Chester Harding House

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Chester Harding House
Chester Harding House 05Feb2008.jpg
The brick Federal-style home of the American painter from 1826 to 1830 now houses the Boston Bar Association. To the right is the Claflin Building.
Chester Harding House is located in Massachusetts
Chester Harding House
Location Boston, Massachusetts
Coordinates 42°21′28.3″N 71°3′45.36″W / 42.357861°N 71.0626000°W / 42.357861; -71.0626000Coordinates: 42°21′28.3″N 71°3′45.36″W / 42.357861°N 71.0626000°W / 42.357861; -71.0626000
Built 1808
Architect Fletcher,Thomas
Architectural style Federal
Governing body Private
Part of Beacon Hill Historic District (#66000130)
NRHP Reference # 66000764
Significant dates
Added to NRHP October 15, 1966[1]
Designated NHL December 21, 1965[2]
Designated CP October 15, 1966

The Chester Harding House is an historic building located at 16 Beacon Street in Boston, Massachusetts, United States, across from the Massachusetts State House on Beacon Hill. It was designated a National Historic Landmark in 1965 for its association with the noted portraitist Chester Harding, whose home it was from 1826 to 1830. The building has since 1963 been home to the Boston Bar Association.

History[edit]

The four-story town house was built in the Federal architectural style as a private home by real estate developer Thomas Fletcher in 1808, at a time when Park Street and Beacon Street were lined by run-down public buildings. State officials decided to build replacements in other parts of the city, financing the construction of the new public buildings from the sale of the Park Street lots.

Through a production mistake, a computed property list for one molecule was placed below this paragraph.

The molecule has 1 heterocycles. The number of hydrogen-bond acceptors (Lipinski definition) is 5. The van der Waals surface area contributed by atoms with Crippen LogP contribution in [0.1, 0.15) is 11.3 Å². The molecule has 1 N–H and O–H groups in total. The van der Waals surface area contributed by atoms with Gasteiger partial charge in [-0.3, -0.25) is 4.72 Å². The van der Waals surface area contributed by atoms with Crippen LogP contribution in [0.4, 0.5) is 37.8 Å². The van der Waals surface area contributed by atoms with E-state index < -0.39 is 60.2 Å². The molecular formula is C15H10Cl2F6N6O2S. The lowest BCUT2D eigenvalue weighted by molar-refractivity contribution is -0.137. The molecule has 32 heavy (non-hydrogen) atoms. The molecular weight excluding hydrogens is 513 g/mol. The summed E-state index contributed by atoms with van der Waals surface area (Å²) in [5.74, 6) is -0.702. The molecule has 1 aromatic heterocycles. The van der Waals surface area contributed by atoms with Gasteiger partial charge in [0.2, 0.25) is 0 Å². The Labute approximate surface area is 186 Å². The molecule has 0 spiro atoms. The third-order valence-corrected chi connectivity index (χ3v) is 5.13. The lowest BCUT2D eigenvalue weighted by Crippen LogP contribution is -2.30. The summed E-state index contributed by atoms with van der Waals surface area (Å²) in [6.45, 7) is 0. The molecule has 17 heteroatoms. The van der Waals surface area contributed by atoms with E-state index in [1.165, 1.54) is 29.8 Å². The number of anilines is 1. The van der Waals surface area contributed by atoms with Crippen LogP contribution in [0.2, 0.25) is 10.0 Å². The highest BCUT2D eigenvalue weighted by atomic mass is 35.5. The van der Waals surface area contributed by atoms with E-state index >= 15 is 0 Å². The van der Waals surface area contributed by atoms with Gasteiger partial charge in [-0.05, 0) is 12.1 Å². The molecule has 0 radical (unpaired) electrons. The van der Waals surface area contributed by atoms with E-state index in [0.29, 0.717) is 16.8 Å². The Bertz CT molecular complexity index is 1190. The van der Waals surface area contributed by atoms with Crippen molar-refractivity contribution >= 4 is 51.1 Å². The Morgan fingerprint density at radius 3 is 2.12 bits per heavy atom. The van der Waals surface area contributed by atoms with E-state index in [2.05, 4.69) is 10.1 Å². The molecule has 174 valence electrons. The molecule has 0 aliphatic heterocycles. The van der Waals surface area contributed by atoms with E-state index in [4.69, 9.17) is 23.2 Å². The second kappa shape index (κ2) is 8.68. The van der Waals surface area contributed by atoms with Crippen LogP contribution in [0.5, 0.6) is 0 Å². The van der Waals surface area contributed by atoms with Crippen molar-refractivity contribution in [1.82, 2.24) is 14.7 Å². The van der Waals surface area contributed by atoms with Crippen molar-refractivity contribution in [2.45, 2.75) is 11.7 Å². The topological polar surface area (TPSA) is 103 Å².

In 1826, the famous American portrait painter Chester Harding bought the house, which he occupied until 1830.[2]

According to the Lawyers Pictorial Register, published by the Boston Bar Association in 1981, in the middle of the 19th century, the building was bought by Dr. Henry C. Angell, an art collector. As the neighborhood began to change from residential to commercial, many old houses were torn down and replaced by larger buildings which dwarfed the Chester Harding House. One such building is the 1884 six-floor Claflin Building. In 1919, the house was given by Martha B. Angell to the American Unitarian Association, which housed offices there until 1933. The American Unitarian Association loaned the house to Universalist Church of America until 1961, when the two merged. In January, 1962, the Boston Bar Association bought the house and moved its headquarters there from 35 Court Street. The Chester Harding House remains home to the Boston Bar Association.

As commemorated on a plaque hanging on the left-hand side of the building, the Chester Harding House was declared a U.S. National Historic Landmark in 1965.[2]

See also[edit]

References[edit]

  1. ^ "National Register Information System". National Register of Historic Places. National Park Service. 2007-01-23. 
  2. ^ a b c "Harding, Chester, House". National Historic Landmark summary listing. National Park Service. Retrieved 2008-02-07.